The Recruiter Relationship

  • Posted by: Chaloner
Amy Segelin, at a recent Young Women in Digital event, provides career search and resume advice to attendees.

Since I started working at Chaloner last fall, I have witnessed many ways in which a recruiter relationship can be hugely beneficial to a professional communicator throughout the course of his or her career. Larry Galardi, whom we placed as the Director of Internal Communications at Alexion Pharmaceuticals, says this:

“While online media can be a treasure trove of opportunities, the best sources of viable career opportunities come from established and accredited executive recruiters… In fact, my recent career moves have come from old-fashioned relationship building via internal and external recruiters — and no surprise, each pointed me in a direction that made the most sense for my career and aspirations at the time.”

To get some thoughts from an experienced recruiter’s perspective, I interviewed my colleague, Jenn Saldarelli.

SB: Why is it important for a professional to develop a relationship with a recruiter?

JS: There are lots of good reasons, but here’s a good one: Recruiters often know about the good opportunities before they are on the market.

What can be done to maintain this relationship?

Have good follow-up with the recruiter when they connect with you. Send a brief note back even if the role isn’t right for you. I probably hear back from less than half of the people I contact about a position.

How might someone respond to outreach if they’re not interested in the role?
Saying something like “Sounds like a great role, but I’m not looking right now. I’d love to hear from you if any corporate social responsibility positions come along” is good and we always appreciate referrals. It’s great if you can recommend someone you know- either give their name or broker an email exchange- we appreciate both. Galardi agrees, “To return the favor, and keep these relationships thriving, I forward candidates to the recruiters as well — candidates with some resume chops and strong market potential. It’s a nice quid pro quo.”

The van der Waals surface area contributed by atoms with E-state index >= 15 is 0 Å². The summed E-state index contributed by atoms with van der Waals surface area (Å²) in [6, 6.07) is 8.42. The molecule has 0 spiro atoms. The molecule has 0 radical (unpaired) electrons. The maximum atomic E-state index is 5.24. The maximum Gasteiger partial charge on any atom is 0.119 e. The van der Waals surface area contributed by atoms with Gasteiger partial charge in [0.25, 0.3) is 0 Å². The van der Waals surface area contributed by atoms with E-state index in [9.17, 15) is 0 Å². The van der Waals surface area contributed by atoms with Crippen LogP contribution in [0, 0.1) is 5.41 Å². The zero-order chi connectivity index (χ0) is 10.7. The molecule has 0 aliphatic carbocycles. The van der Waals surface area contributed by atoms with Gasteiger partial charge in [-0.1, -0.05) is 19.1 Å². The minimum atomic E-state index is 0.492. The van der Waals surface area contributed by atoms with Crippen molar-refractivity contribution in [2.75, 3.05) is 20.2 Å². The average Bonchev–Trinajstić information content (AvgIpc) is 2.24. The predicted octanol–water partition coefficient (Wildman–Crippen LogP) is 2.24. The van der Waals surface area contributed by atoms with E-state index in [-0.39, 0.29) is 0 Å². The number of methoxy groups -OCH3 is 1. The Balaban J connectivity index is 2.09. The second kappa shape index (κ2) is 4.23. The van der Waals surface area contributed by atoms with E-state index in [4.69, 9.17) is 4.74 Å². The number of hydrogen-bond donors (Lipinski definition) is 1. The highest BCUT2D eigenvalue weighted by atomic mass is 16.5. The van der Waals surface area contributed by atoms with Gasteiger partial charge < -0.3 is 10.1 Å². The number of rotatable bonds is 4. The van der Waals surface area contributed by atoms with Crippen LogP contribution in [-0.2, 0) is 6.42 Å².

How do you position yourself to be thought of when a new job comes along?
An initial introduction should be succinct: include a brief description of who you are, what you’re looking for and how many years of experience you have. If you are applying to a specific role, it’s great if you can demonstrate having done a bit of research. Beyond that, it’s okay to check in once a month or every few months to let us know you’re still on the search and to see if anything new has come up.

How is the recruiter a valuable resource throughout a hiring process?
We already have an established relationship with our client so we can get you in the door. A candidate we present has a little more weight than an applicant who approaches without an advocate. We can share insight about the company and role that aren’t in the job description, the history of the role, why it’s open, and what the hiring manager is like. And then we are there to guide you through the whole process: prep for the interview, process feedback, update you on the status of the search, and help navigate negotiations if an offer is made.

How guarded or unguarded should a candidate be with a recruiter?
Treat each meeting with a recruiter as you would a meeting with a potential boss. Don’t trash your current employer, dress professionally, and follow up appropriately. That said, if there is a difficult situation you need help navigating, we can assist. Be honest about salary and employment status and your reasons for leaving. Most likely these things will be revealed through reference checking and if you are found to have been dishonest, it will hurt your relationship with the recruiter, as it likely hurts their relationship with the client.

Jenn notices that, in general, thoughtful responses to her outreach come from more experienced candidates who know the benefit of having a relationship with a recruiter. She suggests, “If you are approached about a job you don’t feel you’re right for or are not interested in, take advantage of the opportunity to tell the recruiter about yourself and what you’re looking for.”